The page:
Microsoft Office 2013 review
Word, Excel, Outlook and PowerPoint get the touchscreen treatment, cloud storage and a bunch of new features.
Microsoft's Office 2013 remains the gold standard when it comes to office suites. Standalone alternatives, even ones that are available for free, lack the breadth of features and the user interface polish. Microsoft may have taken cues from Windows 8 for Office 2013's interface but it is far from the firm's controversial tiled interface found in Windows 8.
While Microsoft's user interface design choices may be uncontroversial, the firm's decision to tie cloud support so closely with its own SkyDrive may cause some companies to think again due to internal security policies. Nevertheless, Microsoft has done a good job of presenting Office 2013 as a way of making use of its SkyDrive cloud storage and the office suite will no doubt considerably increase the popularity of SkyDrive.
When it comes down to price, Microsoft's decision to offer a software as a service type pricing will tempt many, especially smaller businesses that need to keep capital expenditure down. However, for larger businesses which have used Office versions for many years, traditional perpetual licensing will remain the best way to go.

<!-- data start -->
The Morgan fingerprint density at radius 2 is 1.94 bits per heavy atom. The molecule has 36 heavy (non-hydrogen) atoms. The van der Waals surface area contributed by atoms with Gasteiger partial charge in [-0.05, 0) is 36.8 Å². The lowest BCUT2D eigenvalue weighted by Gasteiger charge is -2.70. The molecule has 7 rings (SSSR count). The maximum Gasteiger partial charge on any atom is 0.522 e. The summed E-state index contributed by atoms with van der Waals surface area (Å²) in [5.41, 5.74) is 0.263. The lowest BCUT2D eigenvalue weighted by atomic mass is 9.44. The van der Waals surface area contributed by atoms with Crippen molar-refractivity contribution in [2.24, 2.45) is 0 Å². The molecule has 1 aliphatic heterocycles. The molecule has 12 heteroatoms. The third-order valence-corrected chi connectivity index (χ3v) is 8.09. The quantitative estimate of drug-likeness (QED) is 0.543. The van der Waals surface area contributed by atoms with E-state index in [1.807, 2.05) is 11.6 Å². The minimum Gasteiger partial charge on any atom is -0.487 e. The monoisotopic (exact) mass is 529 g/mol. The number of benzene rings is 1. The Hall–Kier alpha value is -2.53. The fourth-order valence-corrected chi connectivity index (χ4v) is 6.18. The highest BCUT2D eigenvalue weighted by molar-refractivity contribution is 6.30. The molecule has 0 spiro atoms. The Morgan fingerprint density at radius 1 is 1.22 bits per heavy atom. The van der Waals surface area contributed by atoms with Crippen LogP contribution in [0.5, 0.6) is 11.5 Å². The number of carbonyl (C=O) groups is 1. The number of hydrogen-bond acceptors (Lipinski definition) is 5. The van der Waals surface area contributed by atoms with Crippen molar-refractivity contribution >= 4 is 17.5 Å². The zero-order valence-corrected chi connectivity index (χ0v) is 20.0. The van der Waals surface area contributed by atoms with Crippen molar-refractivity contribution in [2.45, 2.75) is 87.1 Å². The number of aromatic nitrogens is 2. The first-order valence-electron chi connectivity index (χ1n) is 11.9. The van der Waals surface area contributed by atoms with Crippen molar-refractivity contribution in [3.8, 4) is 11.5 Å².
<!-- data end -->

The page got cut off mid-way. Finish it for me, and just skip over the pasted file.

Microsoft's Office 2013 is a solid release, with no major show stoppers, but for those looking at deploying Windows 8 touch-screen devices, Office 2013 is the must have office suite.
Is it worth upgrading from Office 2010?
Microsoft has waited over two years since the launch of Office 2010 to update its flagship application and while there are improvements, especially in cloud integration and new headline features in Excel, those running Office 2010 will find few reasons to shell out again for Office 2013.
The reasons for this are partly down to Office 2010 being perfectly adequate for most users and partly because some of those cloud synchronisation features can be used without needing to upgrade at this time.
User who do upgrade from Office 2010 shouldn't find it to be much of a jump. Microsoft's interface tweaking means Office 2013 will have a shallow learning curve and it means that the Ribbon interface will remain a love it or loathe it affair.
This article was originally published on 11/3/2013 and updated on the 16/2/15 to add in a key features summary box. Minor updates have been made on 27/03/15.
It's still the most comprehensive suite available - but do you need it? The most convincing argument we can think of for upgrading to Office 2013 will be for those that want to use Microsoft Office on a tablet. Office 2013's gesture supporting user interface is a definitely a big selling point, perhaps even pushing tablets into credible productivity devices rather than glamorous clip boards.
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